Chicago is the third largest city in the United States and is home to around 2.8 million people. It is the largest city in the Midwest and is situated on the shores of lake Michigan.
Chicago is known by several nicknames – The Windy City, the City That Works, The City of Big Shoulders, and The Second City – but none can truly capture what Chicago is all about. Famous for corrupt politics, the elevated train, bone-chilling cold winters, and deep dish-pizza, it’s often overlooked for the larger, glitzier New York City. But Chicago isn’t just a business center with good public transportation, hardy citizens, and tasty ‘za. It’s a flourishing metropolis full of world-class museums, unique dining for every taste, and surprises around every corner.
Take a boat ride down the Chicago River and learn about the architectural marvels that compose the city’s skyline. Chose sides in the north vs. south (Cubs vs. Sox) baseball battle by cheering on your team at a game. Stoll down the Lakefront Path or drool over designer duds as you walk down Michigan Avenue. Visit the nation’s largest free Zoo, ride a giant Ferris Wheel at Navy Pier, and come face to face with the bones of a giant T-Rex at the Field Museum.
Sip cocktails from the top of one of the tallest buildings in the country, take your pick of any cuisine from around the world, find your way to a hidden speakeasy, or save a few bucks toting your favorite wine to a “bring your own” restaurant. From the opulence of the Magnificent Mile and the grandeur of glittering skyscrapers to the peaceful quiet of the city’s many parks and the unpretentious welcome of the neighborhood pubs, the city offers something for everyone, at every budget.
Chicago is divided into over 200 neighborhoods, though the lines between each often blur. The main neighborhoods frequented by tourists include:
- The Loop: This is the downtown area where most of the city’s businesses can be found. Museum Campus, home to most of the city’s major museums, and Grant Park are also located here.
- Gold Coast/Streeterville/The Magnificent Mile: Just north of the Loop over the Chicago River, the area between Michigan Avenue (the Magnificent Mile) and Lake Michigan is known as the Gold Coast, or Streeterville. Expensive boutiques and swanky restaurants line the streets along with some of the city’s most expensive addresses.
- Lincoln Park: One of the city’s most famous ‘hoods, Lincoln Park is named for the large park that dominates its eastern edge. Historically a more affluent neighborhood, it is also home to DePaul University, so residents are a mix of wealthy families and rowdy college students.
- Lakeview/Wrigleyville/Boystown: North of Belmont, South of Irving Park, and encompassing the area between the Lake and Ashland Ave, these neighborhoods all seem to blend together. All are technically considered to be part of Lakeview, while Wrigleyville refers to the area around Wrigley Field and Boystown is the stretch of Halsted between Belmont and Addison.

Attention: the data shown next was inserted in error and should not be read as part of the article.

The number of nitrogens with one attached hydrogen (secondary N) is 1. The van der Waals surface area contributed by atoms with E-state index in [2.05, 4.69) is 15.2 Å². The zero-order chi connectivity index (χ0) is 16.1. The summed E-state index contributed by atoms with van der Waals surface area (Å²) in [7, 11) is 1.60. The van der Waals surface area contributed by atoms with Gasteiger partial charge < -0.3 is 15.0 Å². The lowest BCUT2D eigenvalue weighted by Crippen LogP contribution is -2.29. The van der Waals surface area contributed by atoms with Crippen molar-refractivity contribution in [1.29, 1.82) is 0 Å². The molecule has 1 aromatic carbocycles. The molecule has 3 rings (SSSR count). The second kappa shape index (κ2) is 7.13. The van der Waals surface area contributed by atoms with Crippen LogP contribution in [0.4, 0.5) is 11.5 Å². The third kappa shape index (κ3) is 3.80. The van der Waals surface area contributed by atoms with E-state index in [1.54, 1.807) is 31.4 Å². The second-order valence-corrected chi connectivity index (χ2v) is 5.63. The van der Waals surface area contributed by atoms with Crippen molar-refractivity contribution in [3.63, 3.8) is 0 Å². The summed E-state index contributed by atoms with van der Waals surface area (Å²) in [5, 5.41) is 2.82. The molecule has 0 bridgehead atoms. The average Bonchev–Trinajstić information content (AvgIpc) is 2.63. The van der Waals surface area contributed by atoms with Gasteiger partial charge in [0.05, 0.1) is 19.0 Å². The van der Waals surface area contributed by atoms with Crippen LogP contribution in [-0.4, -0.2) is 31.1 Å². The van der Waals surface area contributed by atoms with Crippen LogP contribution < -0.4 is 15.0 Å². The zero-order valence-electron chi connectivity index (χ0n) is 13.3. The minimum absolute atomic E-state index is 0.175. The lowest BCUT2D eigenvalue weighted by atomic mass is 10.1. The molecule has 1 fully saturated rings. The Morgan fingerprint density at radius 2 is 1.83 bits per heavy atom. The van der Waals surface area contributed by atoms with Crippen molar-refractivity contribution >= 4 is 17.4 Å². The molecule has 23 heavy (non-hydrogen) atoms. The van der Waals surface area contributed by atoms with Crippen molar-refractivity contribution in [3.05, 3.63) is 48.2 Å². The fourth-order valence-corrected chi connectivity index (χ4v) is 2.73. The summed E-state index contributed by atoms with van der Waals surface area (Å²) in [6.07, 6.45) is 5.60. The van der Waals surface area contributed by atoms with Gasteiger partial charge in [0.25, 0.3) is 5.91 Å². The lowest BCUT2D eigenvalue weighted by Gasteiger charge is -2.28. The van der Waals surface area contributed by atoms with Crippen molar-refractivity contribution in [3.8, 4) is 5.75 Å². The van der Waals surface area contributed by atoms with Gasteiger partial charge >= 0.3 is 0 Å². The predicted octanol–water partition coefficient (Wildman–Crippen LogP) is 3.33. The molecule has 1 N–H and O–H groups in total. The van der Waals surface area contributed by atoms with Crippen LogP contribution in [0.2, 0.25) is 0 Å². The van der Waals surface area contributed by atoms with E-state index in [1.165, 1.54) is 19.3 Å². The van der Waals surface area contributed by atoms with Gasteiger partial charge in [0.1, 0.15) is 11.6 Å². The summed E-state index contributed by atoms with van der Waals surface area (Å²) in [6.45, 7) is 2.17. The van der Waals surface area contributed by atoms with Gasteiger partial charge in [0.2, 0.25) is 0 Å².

- Bucktown/Wicker Park/Ukrainian Village/Logan Square: Once seedy neighborhoods on Chicago’s northwest side, these areas have now become havens for hipsters, trendy clubs, and upscale boutiques.
Visitors from most countries will need a visa to enter the United States. Residents from the 35 countries that participate in the Visa Waiver Program will need only a passport. These countries are: Andorra, Austria, Australia, Belgium, Brunei, Czech Republic, Denmark, Estonia, Finland, France, Germany, Hungary, Iceland, Ireland, Italy, Japan, Latvia, Liechtenstein, Luxembourg, Malta, Monaco, The Netherlands, New Zealand, Norway, Portugal, San Marino, Singapore, Slovakia, Slovenia, South Korea, Spain, Sweden, Switzerland and the United Kingdom.
The city of Chicago covers 234 square miles. 6.9 square miles of that area are water.
US Dollar ($)
Chicago is in the Central time zone, UTC-6. Daylight savings is observed from early March through early November.
English is, of course, the official language in Chicago, but in certain areas Spanish, Chinese, Russian and Polish are also widely spoken.
Chicago is often referred to as The Second City, The Windy City, The City that Works, and The City of Big Shoulders. Though visitors will often call it Chi-town, you’ll have a hard time finding a local who will.
Chicago’s sale tax rate is one of the highest in the country at 10.25%. Downtown hotels charge a separate hotel tax rate of 15.4%.
Electricity and Plugs
The U.S. is on the 110V 60Hz system, and the plugs are of two varieties – one with two parallel flat pieces with a circular grounding pin beneath them, and another with just the two flat pieces and no grounding pin.
Using the Telephone
Chicago has three area codes – 312, 773, and 872. From landlines you’ll need to dial 1 plus the area code, plus the 7-digit number for all calls. From cellphones, you will need to dial the area code and 7-digit number.
Useful Telephone Numbers
In an emergency, dial 911. For non-emergency issues, call the city’s helpline at 311.
The Chicago flag was designed in 1917 and features four red stars between two blue horizontal strips on a white background.